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ISSN: 2376-127X
Journal of Pregnancy and Child Health
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Management of Extremely Preterm Births in the Level III Maternity Unit at Strasbourg University Hospital Centre (CHU)

Labart Audrey*, Martel-Billard C, Sananes N, Viville B and Langer B

Department of Obstetrics and Gynecology, CHRU Strasbourg, Hôpital de Hautepierre, Avenue Moliere, Strasbourg, France

*Corresponding Author:
Labart Audrey
Department of Obstetrics and Gynecology
CHRU Strasbourg, Hôpital de Hautepierre
Avenue Moliere, 67200 Strasbourg, France
Tel: 33388 1275 03
E-mail: [email protected]

Received date: January 24, 2017; Accepted date: February 24, 2017; Published date: February 28, 2017

Citation: Audrey L, Martel-Billard C, Sananes N, Viville B, Langer B (2017) Management of Extremely Preterm Births in the Level III Maternity Unit at Strasbourg University Hospital Centre (CHU). J Preg Child Health 4:304. doi:10.4172/2376-127X.1000304

Copyright: © 2017 Audrey L, et al. This is an open-access article distributed under the terms of the Creative Commons Attribution License, which permits unrestricted use, distribution and reproduction in any medium, provided the original author and source are credited.

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Introduction: Active management of extreme prematurity, defined as birth occurring before 26WG, has medical and familial repercussions on account of the uncertain future of these infants. The aim of this paper is to describe our experience in the obstetrical and paediatric management of extreme preterm births based on choices made by the families. Methods: We retrospectively included all infants born between 22WG and 25WG+6days in our level III maternity unit in the period from January 2010 to December 2014. These births were documented along with family choices, methods of obstetrical management and birth outcomes. Results: 166 infants were included. After 24WG, active management was requested by the parents in 90% of cases versus 13% at 23WG and none at 22WG. Corticosteroid therapy was administered in 0% of cases at 22WG, 19% at 23WG, 92% at 24WG and 94% at 25WG. Caesarean section was performed in 0% of cases before 24WG, 10% at 24WG and 48% at 25WG. Six per cent of infants at 22WG, 32% at 23WG, 89% at 24WG and 92% at 25WG were live births. The survival rate for infants admitted to neonatal intensive care was 17% at 23WG, 47% at 24WG and 71% at 25WG. Conclusion: Optimal management of extreme preterm births requires a solidly cooperative obstetrical-paediatric team guided by respect for parental choice.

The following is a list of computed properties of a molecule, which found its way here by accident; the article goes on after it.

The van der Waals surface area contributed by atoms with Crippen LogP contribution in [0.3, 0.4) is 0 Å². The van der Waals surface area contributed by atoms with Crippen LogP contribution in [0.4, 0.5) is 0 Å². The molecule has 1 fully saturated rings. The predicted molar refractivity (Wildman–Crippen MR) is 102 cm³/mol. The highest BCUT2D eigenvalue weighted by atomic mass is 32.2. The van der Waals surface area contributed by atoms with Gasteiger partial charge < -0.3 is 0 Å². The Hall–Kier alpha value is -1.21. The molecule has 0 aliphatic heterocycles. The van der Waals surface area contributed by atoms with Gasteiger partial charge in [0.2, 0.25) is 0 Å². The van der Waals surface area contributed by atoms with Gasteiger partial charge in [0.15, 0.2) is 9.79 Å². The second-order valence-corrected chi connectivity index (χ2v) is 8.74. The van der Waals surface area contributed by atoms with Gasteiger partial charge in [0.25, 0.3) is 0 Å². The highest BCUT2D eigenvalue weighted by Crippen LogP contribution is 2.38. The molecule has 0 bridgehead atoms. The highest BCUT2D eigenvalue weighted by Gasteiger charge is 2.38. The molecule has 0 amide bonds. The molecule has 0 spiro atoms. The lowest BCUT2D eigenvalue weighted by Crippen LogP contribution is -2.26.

Extreme prematurity; Family’s choice; Obstetrical management; Mode of delivery.


The World Health Organization (WHO) has defined prematurity as birth occurring before 37 completed weeks’ gestation (WG) [1]. The number of preterm births worldwide was estimated at about 15 million (95% CI (12.3-18.1)) for the year 2010, i.e., a prematurity rate of approximately 11% of live births [2]. About 5% of infants born before 37 WG can be classified as extremely preterm (<28 WG) [2]. In France, the 2010 perinatal national survey [3] registered 7.4% of births before 37 WG (live and still births), 5.9% between 32 and 36 WG and 1.5% before 32 WG. In other words, approximately 60 000 infants are born every year before 37 WG including 12 000 before 32 WG. The incidence of prematurity has slightly increased, rising from 5.9% in 1995 to 7.4% in 2010 [3].

Extreme prematurity, defined by the occurrence of a birth between 22 WG and 26 WG+6 days, accounts for 0.44% of births [4]. Follow-up of extreme preterm birth cohorts [4-7] show survival rates for infants born at 24WG ranging from 26 to 31%. At 25WG survival rates range between 44 and 63%. Survival rates without sequel range between 3 and 12% at 24WG and between 8 and 36% at 25WG [5].